At least two state finance ministers have declared it a great betrayal. Many others have strongly protested. But the Central government under Prime Minister Narendra Modi and finance minister Nirmala Sitharaman has decided to go ahead with its decision to stop the transfer of compensation to the states to cover the shortfall in state-level Good and Services Tax (GST) revenues relative to a projection that those revenues would grow at 14% per annum from its base level in 2015-16.
It was that projection and the promise of compensation which underpinned the agreement to go ahead with the GST regime in 2017.
It is clear in hindsight that even before the COVID-19 pandemic – when the Centre’s revenues were falling because of a combination of a recession and unwarranted corporate tax concessions – it had decided to revisit its commitment to compensate the states for shortfalls in GST revenues. Delays in transferring not just the compensation but also regular IGST revenue shares were pointers to the new mood. Then the COVID-19 pandemic, which triggered a contraction and then a sudden, lockdown-induced stop in economic activity, struck. That drastically reduced revenue collections of both the Centre and the states. The impact on the states of that fall was particularly adverse because they had to bear a disproportionate share of the expenditures necessitated by the pandemic and were constrained by stringent borrowing limits. They had to turn to the Centre for resources and the permission to borrow more.
It was at that point that the Centre, after having cleared compensation dues for 2019-20, decided to go public on its decision to stop making compensation payments in excess of what could be funded by the compensation cess. Collections from that cess had also fallen because of the crisis. According to preliminary and by no means robust estimates, the compensation to the states required in 2020-21 is likely to be in the range of Rs 3 lakh crore, whereas the collection would be only around Rs 70,000 crore, leading to a shortfall of Rs 2.35 lakh crore. Of this, through computations that are still opaque, the Centre has estimated the shortfall due to “implementation of the GST” at Rs 97,000 crore and the balance as being the result of the COVID-19 pandemic.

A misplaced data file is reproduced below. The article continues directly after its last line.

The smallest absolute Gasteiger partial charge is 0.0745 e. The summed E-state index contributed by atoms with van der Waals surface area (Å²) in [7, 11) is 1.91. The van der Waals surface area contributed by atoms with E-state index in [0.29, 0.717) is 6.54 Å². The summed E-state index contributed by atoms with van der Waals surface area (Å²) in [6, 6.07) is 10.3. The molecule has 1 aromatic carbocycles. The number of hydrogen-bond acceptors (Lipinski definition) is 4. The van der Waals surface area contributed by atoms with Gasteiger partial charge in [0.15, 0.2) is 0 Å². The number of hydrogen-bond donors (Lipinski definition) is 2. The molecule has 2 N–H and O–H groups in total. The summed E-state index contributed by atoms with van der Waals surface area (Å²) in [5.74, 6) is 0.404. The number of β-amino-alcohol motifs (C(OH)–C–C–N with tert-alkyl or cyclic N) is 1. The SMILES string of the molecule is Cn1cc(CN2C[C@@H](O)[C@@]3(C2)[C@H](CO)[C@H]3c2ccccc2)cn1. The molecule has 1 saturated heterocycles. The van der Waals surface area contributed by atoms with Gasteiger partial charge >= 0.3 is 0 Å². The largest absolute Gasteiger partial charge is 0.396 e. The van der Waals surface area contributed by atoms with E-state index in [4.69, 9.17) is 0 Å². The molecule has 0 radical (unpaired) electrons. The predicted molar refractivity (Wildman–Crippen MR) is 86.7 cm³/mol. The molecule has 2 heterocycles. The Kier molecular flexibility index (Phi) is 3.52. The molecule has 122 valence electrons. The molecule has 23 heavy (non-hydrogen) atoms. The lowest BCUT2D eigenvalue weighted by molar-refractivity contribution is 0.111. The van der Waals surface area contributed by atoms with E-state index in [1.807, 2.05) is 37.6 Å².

The decision of the Centre to renege on its commitment to meet whatever shortfall arises was first made public rather nonchalantly in a statement reportedly made at a meeting of the Parliamentary Standing Committee on Finance by Union finance secretary Ajay Bhushan Pandey. In that statement, he declared that the Centre, in financial year 2020-21, would not fully compensate the states for the shortfall in revenues from Goods and Services Taxes. The justification was that the compensation fund, financed with the special cess, had not only failed to mobilise adequate revenues to compensate the states in full, but there were no past surpluses left to cover the difference. Needless to say, the states, especially those with non-NDA governments, objected strongly, pointing to the fact that even if there was a shortfall in the cess fund, the Centre could borrow and compensate the states, and finance that borrowing from future revenues accruing to the cess fund. The Centre was unwilling to consider that option.
Soon thereafter came the news that the Centre had made a reference to the Attorney General K.K. Venugopal inquiring whether the states had to be compensated in full despite the COVID-19 triggered crisis, and if so whether it is the responsibility of the Centre to do so. The AG reportedly held that the states had indeed to be compensated in full, but the manner in which the compensation had to be financed had to be decided by the GST Council. The GST Council, however, in his view, could not force the Centre to borrow to provide the resources if the latter was not willing to. In addition, on the question whether the states themselves could borrow to meet the deficit, he is reported to have held they could, but only after obtaining the required permission from the Centre. Would the Centre that had always leaned towards not allowing increased borrowing by the states, in the name of “fiscal discipline”, oblige?